*Click here to view the article source provided by Liberty Mutual Insurance.

8 Outside-the-Box Ways to Find a Home

1-waiting-to-buyFinding the perfect home for your needs, wants and budget can be a challenge even when mortgage rates are low and there are plenty of properties for sale. But when fewer homes are on the market, buyers and their real estate agents must find creative ways to maneuver around the competition.

According to the National Association of Realtors, while inventory levels recently rose, the supply of non-distressed homes remains well below normal.

If low inventory makes your search a challenge, you need to be willing to think outside the box.  Here are just a few ways to do so!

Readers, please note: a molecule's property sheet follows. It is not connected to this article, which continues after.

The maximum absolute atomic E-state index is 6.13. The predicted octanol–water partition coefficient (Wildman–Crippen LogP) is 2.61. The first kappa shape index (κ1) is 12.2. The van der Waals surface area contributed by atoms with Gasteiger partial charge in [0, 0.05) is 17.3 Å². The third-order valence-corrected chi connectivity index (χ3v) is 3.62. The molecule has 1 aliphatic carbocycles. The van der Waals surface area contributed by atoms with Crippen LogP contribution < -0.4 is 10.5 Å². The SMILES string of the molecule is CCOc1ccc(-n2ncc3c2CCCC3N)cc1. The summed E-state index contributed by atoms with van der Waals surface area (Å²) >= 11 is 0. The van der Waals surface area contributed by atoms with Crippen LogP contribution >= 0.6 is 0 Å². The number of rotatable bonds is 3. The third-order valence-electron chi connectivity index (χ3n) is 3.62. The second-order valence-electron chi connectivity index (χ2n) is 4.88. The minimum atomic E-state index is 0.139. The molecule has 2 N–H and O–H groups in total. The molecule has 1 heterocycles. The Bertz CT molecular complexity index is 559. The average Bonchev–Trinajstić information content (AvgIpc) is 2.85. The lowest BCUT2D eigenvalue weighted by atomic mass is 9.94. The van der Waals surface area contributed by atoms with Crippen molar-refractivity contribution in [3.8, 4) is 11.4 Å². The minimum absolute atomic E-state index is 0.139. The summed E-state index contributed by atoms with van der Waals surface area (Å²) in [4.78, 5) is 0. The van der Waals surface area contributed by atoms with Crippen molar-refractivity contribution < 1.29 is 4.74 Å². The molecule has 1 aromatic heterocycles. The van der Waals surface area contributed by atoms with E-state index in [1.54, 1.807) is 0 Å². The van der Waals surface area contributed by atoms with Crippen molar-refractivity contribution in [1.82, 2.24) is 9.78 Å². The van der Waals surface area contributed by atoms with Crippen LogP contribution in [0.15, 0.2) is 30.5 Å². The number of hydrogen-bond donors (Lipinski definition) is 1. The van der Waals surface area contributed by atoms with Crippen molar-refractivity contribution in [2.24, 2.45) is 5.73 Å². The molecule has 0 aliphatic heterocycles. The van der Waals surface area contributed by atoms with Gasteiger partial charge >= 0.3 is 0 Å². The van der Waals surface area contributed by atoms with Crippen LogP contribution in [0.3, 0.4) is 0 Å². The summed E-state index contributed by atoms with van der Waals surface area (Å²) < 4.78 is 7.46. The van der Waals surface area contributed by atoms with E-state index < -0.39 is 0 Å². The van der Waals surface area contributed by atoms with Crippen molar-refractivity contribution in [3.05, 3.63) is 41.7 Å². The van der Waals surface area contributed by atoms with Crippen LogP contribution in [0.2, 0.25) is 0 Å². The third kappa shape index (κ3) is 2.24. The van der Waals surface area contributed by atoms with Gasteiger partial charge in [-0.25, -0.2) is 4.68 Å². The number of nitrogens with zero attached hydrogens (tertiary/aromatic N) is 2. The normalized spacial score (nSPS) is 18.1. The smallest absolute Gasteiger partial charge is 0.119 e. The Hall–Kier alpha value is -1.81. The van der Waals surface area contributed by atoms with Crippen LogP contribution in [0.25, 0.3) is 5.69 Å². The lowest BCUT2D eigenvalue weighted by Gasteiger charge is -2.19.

#1: Set up an alert system.

“We always set up our buyers with daily automatic emails and text alerts with new listings based on their criteria from the past 24 hours,” says Russ Murray, broker/owner of Buyer’s Resource Real Estate.

“When the market is highly competitive, we’re proactively searching for new listings multiple times a day, and in the process of transitioning to a system that can give us and our clients immediate alerts when a property is listed.”

Make sure your real estate agency has a similar system in place in your area.  If not, you’ll want to specifically search for an agent who can accomplish this for you.

#2: Contact those who bought during the downturn.

Many realtors will search their database for past clients who bought when the market was down in 2008 and 2009, and will call and update them on current market conditions and ask if they’re interested in selling now that prices have increased.

#3: Target rentals.